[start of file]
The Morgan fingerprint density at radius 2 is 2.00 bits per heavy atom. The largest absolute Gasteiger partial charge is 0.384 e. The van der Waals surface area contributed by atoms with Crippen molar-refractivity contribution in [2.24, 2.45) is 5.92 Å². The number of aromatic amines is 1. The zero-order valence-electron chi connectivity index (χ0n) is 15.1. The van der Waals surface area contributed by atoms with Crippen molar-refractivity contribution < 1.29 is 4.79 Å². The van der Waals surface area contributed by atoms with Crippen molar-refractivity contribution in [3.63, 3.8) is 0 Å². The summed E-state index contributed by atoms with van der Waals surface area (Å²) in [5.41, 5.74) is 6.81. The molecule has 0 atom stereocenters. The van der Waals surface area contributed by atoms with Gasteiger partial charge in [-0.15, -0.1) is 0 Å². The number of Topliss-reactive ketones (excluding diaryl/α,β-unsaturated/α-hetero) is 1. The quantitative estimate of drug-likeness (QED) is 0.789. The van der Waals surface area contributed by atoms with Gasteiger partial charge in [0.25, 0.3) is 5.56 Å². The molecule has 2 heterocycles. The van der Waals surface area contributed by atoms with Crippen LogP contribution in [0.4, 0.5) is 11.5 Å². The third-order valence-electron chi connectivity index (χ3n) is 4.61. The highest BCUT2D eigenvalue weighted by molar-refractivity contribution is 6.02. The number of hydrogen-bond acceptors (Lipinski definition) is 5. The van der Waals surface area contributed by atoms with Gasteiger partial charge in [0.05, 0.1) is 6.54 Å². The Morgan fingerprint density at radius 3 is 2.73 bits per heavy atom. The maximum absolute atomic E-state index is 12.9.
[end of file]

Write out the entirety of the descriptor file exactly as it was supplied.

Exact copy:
The Morgan fingerprint density at radius 2 is 2.00 bits per heavy atom. The largest absolute Gasteiger partial charge is 0.384 e. The van der Waals surface area contributed by atoms with Crippen molar-refractivity contribution in [2.24, 2.45) is 5.92 Å². The number of aromatic amines is 1. The zero-order valence-electron chi connectivity index (χ0n) is 15.1. The van der Waals surface area contributed by atoms with Crippen molar-refractivity contribution < 1.29 is 4.79 Å². The van der Waals surface area contributed by atoms with Crippen molar-refractivity contribution in [3.63, 3.8) is 0 Å². The summed E-state index contributed by atoms with van der Waals surface area (Å²) in [5.41, 5.74) is 6.81. The molecule has 0 atom stereocenters. The van der Waals surface area contributed by atoms with Gasteiger partial charge in [-0.15, -0.1) is 0 Å². The number of Topliss-reactive ketones (excluding diaryl/α,β-unsaturated/α-hetero) is 1. The quantitative estimate of drug-likeness (QED) is 0.789. The van der Waals surface area contributed by atoms with Gasteiger partial charge in [0.25, 0.3) is 5.56 Å². The molecule has 2 heterocycles. The van der Waals surface area contributed by atoms with Crippen LogP contribution in [0.4, 0.5) is 11.5 Å². The third-order valence-electron chi connectivity index (χ3n) is 4.61. The highest BCUT2D eigenvalue weighted by molar-refractivity contribution is 6.02. The number of hydrogen-bond acceptors (Lipinski definition) is 5. The van der Waals surface area contributed by atoms with Gasteiger partial charge in [0.05, 0.1) is 6.54 Å². The Morgan fingerprint density at radius 3 is 2.73 bits per heavy atom. The maximum absolute atomic E-state index is 12.9.